Planning is a total waste of time but it absolutely has to be done.
Thus spoke my first ever boss. And he waited for me to ask why, which I, of course, obligingly did. You don’t get to be an A-star student without asking the questions and pleasing your teachers, I can tell you that for free.
It has to be done, he said. Because it forces you to think, prepare, assess. But it’s a waste of time because, let’s face it, no plan survives first contact with the enemy.
The thing about planning
Figuring out what you need to do, how and when at the beginning of a journey or piece of work is essentially a call to make the most decisions at the time when you have the least information. Right at the beginning. When you don’t know what you don’t know. You don’t know what will go wrong. You don’t know how things will behave, pan out, which assumptions are right and which are wrong.
It’s next to impossible to get it right.
Remember the weird floating feeling you got as a teenager when people asked you what you wanted to be when you grew up? Some of us knew the answer with some conviction, some of us are still working it out. None of us knew exactly how to get there.
And just to book-end it all nicely, the same haziness applies to experience.
Looking back is great for anecdotes and war stories but, really, it is one path, one story, one set of serendipitous, momentous and mundane events that could have gone many other ways, but didn’t.
I have written about the messy middle of projects before, you know how strongly I feel about it.
But what about life?
I don’t know if that’s a thing more widely or whether it’s just something the Communists thought up (I went to King’s College, Cambridge in the 90s. Everyone called us the Reds and we wore the badge with pride). My college had many quirks but, with hindsight, the best tradition was halfway hall. A formal dinner paid for by the college – best food we had had in months and free wine flowing – exactly halfway through your time in college.
And all of us had a moment of wonder, without fail.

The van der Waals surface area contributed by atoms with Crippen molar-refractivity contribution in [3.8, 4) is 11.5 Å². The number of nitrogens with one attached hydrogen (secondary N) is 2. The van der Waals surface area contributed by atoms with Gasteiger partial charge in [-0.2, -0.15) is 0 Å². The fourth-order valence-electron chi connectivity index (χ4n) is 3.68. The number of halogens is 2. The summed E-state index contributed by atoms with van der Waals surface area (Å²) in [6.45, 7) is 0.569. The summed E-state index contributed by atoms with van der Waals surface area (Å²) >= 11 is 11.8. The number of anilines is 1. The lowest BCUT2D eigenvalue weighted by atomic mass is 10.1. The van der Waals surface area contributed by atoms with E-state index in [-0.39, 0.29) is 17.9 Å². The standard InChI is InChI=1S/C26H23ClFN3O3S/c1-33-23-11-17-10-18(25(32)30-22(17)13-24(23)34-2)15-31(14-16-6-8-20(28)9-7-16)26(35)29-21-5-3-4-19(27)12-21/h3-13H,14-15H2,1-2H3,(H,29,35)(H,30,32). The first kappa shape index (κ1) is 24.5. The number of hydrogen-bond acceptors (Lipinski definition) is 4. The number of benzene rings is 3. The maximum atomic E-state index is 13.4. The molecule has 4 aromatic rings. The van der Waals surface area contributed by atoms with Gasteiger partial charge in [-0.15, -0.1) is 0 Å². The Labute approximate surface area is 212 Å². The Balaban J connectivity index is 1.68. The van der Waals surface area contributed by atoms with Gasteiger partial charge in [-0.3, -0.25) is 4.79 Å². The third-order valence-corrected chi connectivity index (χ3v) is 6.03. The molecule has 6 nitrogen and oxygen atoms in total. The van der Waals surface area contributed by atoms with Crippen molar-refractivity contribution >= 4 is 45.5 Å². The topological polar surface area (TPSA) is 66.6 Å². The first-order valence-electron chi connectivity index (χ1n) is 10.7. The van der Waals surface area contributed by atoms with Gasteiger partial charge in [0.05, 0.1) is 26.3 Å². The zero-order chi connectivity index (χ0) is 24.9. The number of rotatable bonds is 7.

Oh God, it’s gone by so fast.
How can we be halfway already? And before we knew it that translated to: man… finals are closer than we realised. And back into the books our heads went.
My Half Way Hall was 21 years ago (plus some months in change).
21 years from now, assuming good health and continuous employment, I will still be a good a decade and a bit from retirement so this is not some grave mid-life crisis thing. It’s just a “you don’t need a momentous date to take stock” thing.
Eat cake even if it’s not your birthday.
Raise a glass even if it’s not a celebration.
And when you have enough miles on the clock but even more road ahead, have your Half Way Hall, especially if (like me) you get the challenge and luxury of having to think ok… so far so good but what next? With no crazy momentum or fire fighting. A conscious moment of choice, a personal halfway hall.
So look back before you look ahead, before you decide.
What do you see?
When I started my career we had superusers, remember those? People in the business who would learn the new systems so they can help their colleagues with adoption in the months after roll-out.
Yes, youngsters. I said months.
And that’s after the years we spent building the bloody things using the voodoo known as business requirements documents (BRDs, may you never need to know them). Now we work with user behaviours as well as business deliverables. Now we have designers in the room. Now we don’t plan everything on day one.
We have come a long way.
When I started work smartphones did not exist. My first-ever job (an internship to be fair) was on dial-up.
Now the world is mobile-first, cloud-native and built for personalisation at scale.
Have we got a long way to go? Sure.
Have we left some of the hardest questions unanswered still, as an industry? Yes.
Have we also come a long way, all things being equal? Also yes. And it is not nothing.
We have learned a lot. Built a lot. Changed a lot.
We hear bank CEOs speaking knowledgeably about their tech estate and showing an appreciation of the impact it has on their value drivers.
We see executives facing up to the hard decisions. Sure, sometimes they lose heart. Sometimes they are half-hearted. Sometimes they get it plain wrong.
But if my own circumstances presented me with an opportunity for reflection then in many ways COVID can serve as our industry’s halfway hall, albeit in a less celebratory manner.
Now is the time to get rid of some bad habits… you know like your mate Lee who would spend the night in the JCR playing pool alone after the bar was shut and everyone was in bed because he somehow felt getting into Cambridge was the prize and getting out would just happen on its own.
And neither will it happen for the banks, let Lee be a warning to us all.